Syria that included small-scale
oil refineries that have been
providing millions of dollars
to the Islamic State, the U.S.
Central Command said. Saudi
Arabia and the United Arab
Emirates took part in addition
to U.S. aircraft.
France has also taken part in
strikes in Iraq, and British Prime
Minister David Cameron's office
announced that Parliament
was being recalled to London
to debate whether to join the
campaign, too.
The Islamic State has made
lightning gains in Iraq this
year and now moves freely
across the increasingly blurred
border with Syria. The group
has claimed responsibility for
the beheading of two American
journalists and a British aid
worker, sparking outrage in the
West and contributing to an
increase in public support for
military action.
Shortly after Obama's
remarks, France confirmed that
Algerian extremists allied with
the Islamic State group had
beheaded one of its citizens after
the French ignored demands to
stop airstrikes in Iraq. French
President Francois Hollande,
who was in New York for the
U.N. meetings, said the killing
underscored why "the fight the
international community needs
to wage versus terrorism knows
no borders."
U.S. officials say they are
concerned that foreigners with
Western passports could return
to their home countries to
carry out attacks. And even as
Obama welcomed support for
the resolution to deter foreign
fighters, he said more must be
done.
"The words spoken here
today must be matched and
translated into action," he said.
The threat from the Islamic
State group has already drawn

Obama back into conflicts in
the Middle East that he has long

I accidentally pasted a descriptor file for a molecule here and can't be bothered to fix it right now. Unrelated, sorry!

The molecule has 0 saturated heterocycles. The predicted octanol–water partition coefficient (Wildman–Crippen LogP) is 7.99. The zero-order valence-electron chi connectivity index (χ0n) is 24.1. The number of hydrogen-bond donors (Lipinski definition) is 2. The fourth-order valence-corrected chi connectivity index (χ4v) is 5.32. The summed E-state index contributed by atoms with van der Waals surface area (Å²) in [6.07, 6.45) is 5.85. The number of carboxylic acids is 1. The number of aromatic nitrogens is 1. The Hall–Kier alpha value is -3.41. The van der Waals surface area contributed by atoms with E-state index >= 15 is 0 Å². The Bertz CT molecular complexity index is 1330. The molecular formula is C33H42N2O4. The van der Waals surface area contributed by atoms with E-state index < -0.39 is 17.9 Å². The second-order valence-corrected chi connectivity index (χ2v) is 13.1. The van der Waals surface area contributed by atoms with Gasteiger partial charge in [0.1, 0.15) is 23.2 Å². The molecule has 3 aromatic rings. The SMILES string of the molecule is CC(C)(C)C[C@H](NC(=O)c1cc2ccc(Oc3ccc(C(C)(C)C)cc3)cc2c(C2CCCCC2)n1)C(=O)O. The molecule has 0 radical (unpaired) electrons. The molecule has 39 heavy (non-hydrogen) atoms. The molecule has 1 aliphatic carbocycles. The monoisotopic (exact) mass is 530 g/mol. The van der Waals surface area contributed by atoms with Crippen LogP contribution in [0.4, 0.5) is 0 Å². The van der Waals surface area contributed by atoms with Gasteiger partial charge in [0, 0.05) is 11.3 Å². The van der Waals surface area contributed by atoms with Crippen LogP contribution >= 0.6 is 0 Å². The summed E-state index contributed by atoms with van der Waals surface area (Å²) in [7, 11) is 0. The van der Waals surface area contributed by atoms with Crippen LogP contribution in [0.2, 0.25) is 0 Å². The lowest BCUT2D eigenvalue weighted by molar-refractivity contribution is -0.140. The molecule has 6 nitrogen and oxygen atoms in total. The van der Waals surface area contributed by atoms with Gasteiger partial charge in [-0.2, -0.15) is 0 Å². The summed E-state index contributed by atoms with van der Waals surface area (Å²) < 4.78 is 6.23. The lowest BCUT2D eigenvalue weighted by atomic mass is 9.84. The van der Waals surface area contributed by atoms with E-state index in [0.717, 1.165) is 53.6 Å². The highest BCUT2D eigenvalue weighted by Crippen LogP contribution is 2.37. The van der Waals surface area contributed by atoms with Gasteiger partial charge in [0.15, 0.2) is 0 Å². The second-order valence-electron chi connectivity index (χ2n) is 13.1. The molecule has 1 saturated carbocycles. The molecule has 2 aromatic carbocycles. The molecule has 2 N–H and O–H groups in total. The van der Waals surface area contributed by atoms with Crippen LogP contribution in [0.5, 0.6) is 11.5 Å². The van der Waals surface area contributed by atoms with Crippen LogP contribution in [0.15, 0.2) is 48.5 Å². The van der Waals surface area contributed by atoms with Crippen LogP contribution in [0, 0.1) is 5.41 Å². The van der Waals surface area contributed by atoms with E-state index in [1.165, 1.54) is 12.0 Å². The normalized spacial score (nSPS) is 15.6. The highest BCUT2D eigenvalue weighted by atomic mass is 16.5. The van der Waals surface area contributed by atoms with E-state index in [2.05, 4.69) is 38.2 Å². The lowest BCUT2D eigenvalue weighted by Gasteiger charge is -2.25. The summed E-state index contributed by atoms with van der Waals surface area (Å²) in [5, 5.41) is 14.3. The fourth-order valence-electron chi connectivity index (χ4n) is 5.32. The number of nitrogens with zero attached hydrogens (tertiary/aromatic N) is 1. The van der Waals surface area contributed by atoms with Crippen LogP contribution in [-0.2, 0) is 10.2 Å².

sought to avoid, particularly
in Syria, which is mired in a
bloody three-year civil war.
Just months ago, the president
appeared tobe on track to fulfill
his pledge to end the U.S.-led
wars he inherited in Iraq and
Afghanistan.
Obama sought to distinguish
this current military campaign
from those lengthy wars,
declaring that he has no
intention of sending U.S. troops
to occupy foreign lands. He
also pressed Middle Eastern
nations to look beyond military
action and take steps to reject
the ideology that has spawned
groups like the Islamic State
and to cut off funding that has
allowed that terror group and
others to thrive.
"No external power can
bring about a transformation
of hearts and minds," Obama
said in his nearly 40-minute
address.
Apart from the Middle East,
the president was particularly
blunt in his condemnation of
Russia's actions in Ukraine. He
accused Moscow of sending
arms to pro-Russian separatists,
refusing to allow access to the
site of a downed civilian airliner
and then moving its own troops
across the border with Ukraine.
Still, Obama held open the
prospect of a resolution to the
conflict. While he has previously
expressed skepticism about a
cease-fire signed this month,
he said Wednesday that the
agreement "offers an opening"
for peace.
If Russia follows through,
Obama said, the U.S. will lift
economic sanctions that have
damaged Russia's economy but
so far failed to shift President
Vladimir Putin's approach.
The chaotic global landscape
Obama described Wednesday
stood in contrast to his remarks
at the U.N. one year ago, when
he touted diplomatic openings
on multiple fronts. At the time,
the U.S. was embarking on a
fresh attempt to forge an elusive
peace between Israelis and
Palestinians and there were
signs of a thaw in the decades-
old tensions between the U.S.
and Iran.

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PARKING
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RELEASE DATE- Thursday, September 25, 2014
Los Angeles Times Daily Crossword Puzzle
Edited by Rich Norris and Joyce Nichols Lewis